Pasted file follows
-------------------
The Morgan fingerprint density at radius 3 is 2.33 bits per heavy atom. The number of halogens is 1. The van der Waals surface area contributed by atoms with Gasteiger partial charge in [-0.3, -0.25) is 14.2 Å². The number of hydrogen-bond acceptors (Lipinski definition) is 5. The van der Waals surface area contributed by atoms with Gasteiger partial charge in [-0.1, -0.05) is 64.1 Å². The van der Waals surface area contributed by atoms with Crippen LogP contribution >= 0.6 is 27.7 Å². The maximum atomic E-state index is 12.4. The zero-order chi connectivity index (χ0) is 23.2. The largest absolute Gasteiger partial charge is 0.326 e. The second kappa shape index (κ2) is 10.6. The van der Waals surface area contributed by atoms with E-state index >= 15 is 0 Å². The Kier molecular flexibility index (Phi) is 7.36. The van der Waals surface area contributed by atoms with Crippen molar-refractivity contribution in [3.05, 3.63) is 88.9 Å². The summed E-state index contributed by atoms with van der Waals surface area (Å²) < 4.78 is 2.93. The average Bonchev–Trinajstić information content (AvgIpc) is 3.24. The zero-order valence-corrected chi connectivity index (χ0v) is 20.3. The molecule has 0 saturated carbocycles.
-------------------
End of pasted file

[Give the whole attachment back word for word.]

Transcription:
The Morgan fingerprint density at radius 3 is 2.33 bits per heavy atom. The number of halogens is 1. The van der Waals surface area contributed by atoms with Gasteiger partial charge in [-0.3, -0.25) is 14.2 Å². The number of hydrogen-bond acceptors (Lipinski definition) is 5. The van der Waals surface area contributed by atoms with Gasteiger partial charge in [-0.1, -0.05) is 64.1 Å². The van der Waals surface area contributed by atoms with Crippen LogP contribution >= 0.6 is 27.7 Å². The maximum atomic E-state index is 12.4. The zero-order chi connectivity index (χ0) is 23.2. The largest absolute Gasteiger partial charge is 0.326 e. The second kappa shape index (κ2) is 10.6. The van der Waals surface area contributed by atoms with E-state index >= 15 is 0 Å². The Kier molecular flexibility index (Phi) is 7.36. The van der Waals surface area contributed by atoms with Crippen molar-refractivity contribution in [3.05, 3.63) is 88.9 Å². The summed E-state index contributed by atoms with van der Waals surface area (Å²) < 4.78 is 2.93. The average Bonchev–Trinajstić information content (AvgIpc) is 3.24. The zero-order valence-corrected chi connectivity index (χ0v) is 20.3. The molecule has 0 saturated carbocycles.